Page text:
Halfway up the mountain we found ourselves on a very long, very steep side hill section with a cliff above us and a nasty creek canyon below us. It was after a few hundred yards of this that I looked back at Ty and asked, “Are you afraid of heights”? Which he replied to with a simple, “yup”. Not that there were any other options at that point. We carefully picked our way up and along the canyon until we finally came to a ledge that allowed us to cross back over into the bowl that we had started climbing in the morning. We began to see what seemed like hundreds of marmots, they had infested that entire area and every few seconds you could hear the shrill, high pitched whistle that is so common to the high places that sheep call home. We decided to call it Marmot Basin. The binoculars revealed 31 rams below us, with a few that looked near legal, but we were on a mission. We pushed on.

Cresting the top of the mountain was a great feeling. One more goal checked off the list. I was now looking into the very bowl that held the rams from last season. I was ecstatic to see a bunch of white rumps on the same slope that we’d seen them before. Pulling up the binoculars, that enthusiasm was swiftly crushed as we watched every sheep on that slope turn into a rock. Great. Not wanting to let the climb go to waste, we settled in on the backside of the mountain and started picking apart the terrain. “I got rams” was the next thing out of my mouth as I picked up eight rams directly below us. The wind was howling and shaking the spotting scope, but we could tell there was at least three legal rams in the bunch. This plan was working out eerily well. As a storm blew in, we set up a tarp against the cliff and crawled in to ride out the driving snow and rain.

The sun was sinking low when the rams all got up and headed down into the valley flats to feed. We decided this would be our chance to get down off the peak and into the basin where the wind wouldn’t be so ruthless. About a quarter of the way down, we figured it was questionable whether we would be able to climb back out. Oh well, god hates a coward. We hit the bottom and watched the band of eight head up into the base of a waterfall. We had them put to bed and now it was our turn. A tarp stretched over a dip in the mossy ground seemed to be fairly comfortable as the rain started pouring once again.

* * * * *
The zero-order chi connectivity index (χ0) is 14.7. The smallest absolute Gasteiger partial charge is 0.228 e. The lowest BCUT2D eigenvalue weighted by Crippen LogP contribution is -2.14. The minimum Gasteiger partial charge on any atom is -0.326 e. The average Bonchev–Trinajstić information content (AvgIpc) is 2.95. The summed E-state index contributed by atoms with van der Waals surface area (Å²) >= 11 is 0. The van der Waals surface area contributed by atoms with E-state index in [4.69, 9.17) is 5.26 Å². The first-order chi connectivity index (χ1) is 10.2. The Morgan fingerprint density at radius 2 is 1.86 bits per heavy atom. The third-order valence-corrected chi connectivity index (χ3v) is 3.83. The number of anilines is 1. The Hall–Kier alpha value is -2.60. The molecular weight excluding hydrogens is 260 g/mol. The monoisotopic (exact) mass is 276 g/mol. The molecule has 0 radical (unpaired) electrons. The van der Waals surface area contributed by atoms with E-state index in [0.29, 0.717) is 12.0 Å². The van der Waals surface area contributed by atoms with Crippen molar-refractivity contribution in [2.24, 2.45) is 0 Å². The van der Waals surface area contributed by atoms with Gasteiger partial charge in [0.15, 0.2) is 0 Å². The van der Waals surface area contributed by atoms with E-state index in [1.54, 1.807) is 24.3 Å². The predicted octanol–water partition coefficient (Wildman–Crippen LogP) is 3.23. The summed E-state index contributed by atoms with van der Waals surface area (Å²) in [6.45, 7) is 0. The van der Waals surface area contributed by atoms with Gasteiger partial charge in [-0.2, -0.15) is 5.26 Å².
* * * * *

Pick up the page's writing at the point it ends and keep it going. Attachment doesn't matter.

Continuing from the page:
I’m certain that night will be seared into my memory as the most miserable eight hours of my life. The rain never let up and the wind seemed to steal every bit of body heat I could generate. Sometime in the middle of the night, Ty’s hamstrings started to cramp so bad that he had to roll out of the tarp into the pouring rain to get it to release. After five minutes of muttering vulgarities that I had never heard before, he rolled back under the tarp. We had both donned our emergency bivy’s, which we found out only caused extreme condensation on the inside that ended up soaking our clothes and increasing the sound of teeth chatter. When I finally looked at my watch, it was 5 am and I hadn’t slept a lick. We exited the tarp and walked circles in the dark to warm up. Besides the swearing, not much was said that night. I guess we both knew that stating the obvious, “I’m cold” wouldn’t change the situation. We just had to grit and bear it, as cuddling just wasn’t an option — I checked.

When the darkness faded, we had our eyes locked onto the waterfall where we last saw the rams. It was now 9 AM and we still hadn’t seen them come down to feed, so we decided to hike down to get a look into the drainage. As we started to get a view of the hiding spot, I pulled the tape from my barrel feeling positive we would be within shooting distance very soon. Full view of the drainage revealed nothing more than rocks and water. They had ghosted us, and it was apparent that we had been far too confident the night before. We glassed for the rest of the morning but failed to turn up a single sheep. At that point we decided to try and hike up above the waterfall drainage, despite it looking impossibly steep and narrow. Halfway to the top, we made the call to turn around as we had left our trekking poles at the tarp, and one misstep would lead to consequences we didn’t need to deal with. We packed up the makeshift shelter and started back towards camp. There was no way we were spending another night with no sleeping bags. It was a grunt getting over that peak, but we made it over in a fraction of the time that it took us the day before. Our bodies were getting used to the beating, and we already had a route picked out. We meandered down the basin towards camp and did not see any of the 31 rams from the day before. Our opening day was not going as planned. Camp was a welcome sight at 3 PM, we soon had two hot meals in our bellies and a fire roaring. As the sun faded on our opening day, we were pleased to see sheep on the mountain above us. Maybe tomorrow would turn out better.